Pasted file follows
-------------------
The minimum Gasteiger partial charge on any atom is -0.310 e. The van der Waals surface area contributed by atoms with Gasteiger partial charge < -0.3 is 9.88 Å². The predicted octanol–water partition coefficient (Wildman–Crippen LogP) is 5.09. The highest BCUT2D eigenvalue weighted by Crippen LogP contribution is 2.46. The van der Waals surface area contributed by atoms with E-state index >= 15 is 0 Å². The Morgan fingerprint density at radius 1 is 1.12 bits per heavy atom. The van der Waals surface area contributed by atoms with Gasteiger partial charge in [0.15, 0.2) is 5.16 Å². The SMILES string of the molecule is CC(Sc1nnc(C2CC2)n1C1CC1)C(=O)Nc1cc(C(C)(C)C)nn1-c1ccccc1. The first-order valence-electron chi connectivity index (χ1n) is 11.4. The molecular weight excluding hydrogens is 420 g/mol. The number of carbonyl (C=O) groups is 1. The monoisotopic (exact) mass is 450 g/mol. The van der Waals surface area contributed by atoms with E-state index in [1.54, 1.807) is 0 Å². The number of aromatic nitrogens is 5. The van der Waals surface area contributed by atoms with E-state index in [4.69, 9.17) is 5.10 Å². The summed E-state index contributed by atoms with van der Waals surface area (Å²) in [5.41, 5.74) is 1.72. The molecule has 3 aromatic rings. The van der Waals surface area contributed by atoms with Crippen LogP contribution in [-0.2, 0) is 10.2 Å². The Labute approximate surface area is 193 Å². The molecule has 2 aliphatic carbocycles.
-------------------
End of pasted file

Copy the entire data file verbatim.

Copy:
The minimum Gasteiger partial charge on any atom is -0.310 e. The van der Waals surface area contributed by atoms with Gasteiger partial charge < -0.3 is 9.88 Å². The predicted octanol–water partition coefficient (Wildman–Crippen LogP) is 5.09. The highest BCUT2D eigenvalue weighted by Crippen LogP contribution is 2.46. The van der Waals surface area contributed by atoms with E-state index >= 15 is 0 Å². The Morgan fingerprint density at radius 1 is 1.12 bits per heavy atom. The van der Waals surface area contributed by atoms with Gasteiger partial charge in [0.15, 0.2) is 5.16 Å². The SMILES string of the molecule is CC(Sc1nnc(C2CC2)n1C1CC1)C(=O)Nc1cc(C(C)(C)C)nn1-c1ccccc1. The first-order valence-electron chi connectivity index (χ1n) is 11.4. The molecular weight excluding hydrogens is 420 g/mol. The number of carbonyl (C=O) groups is 1. The monoisotopic (exact) mass is 450 g/mol. The van der Waals surface area contributed by atoms with E-state index in [1.54, 1.807) is 0 Å². The number of aromatic nitrogens is 5. The van der Waals surface area contributed by atoms with E-state index in [4.69, 9.17) is 5.10 Å². The summed E-state index contributed by atoms with van der Waals surface area (Å²) in [5.41, 5.74) is 1.72. The molecule has 3 aromatic rings. The van der Waals surface area contributed by atoms with Crippen LogP contribution in [-0.2, 0) is 10.2 Å². The Labute approximate surface area is 193 Å². The molecule has 2 aliphatic carbocycles.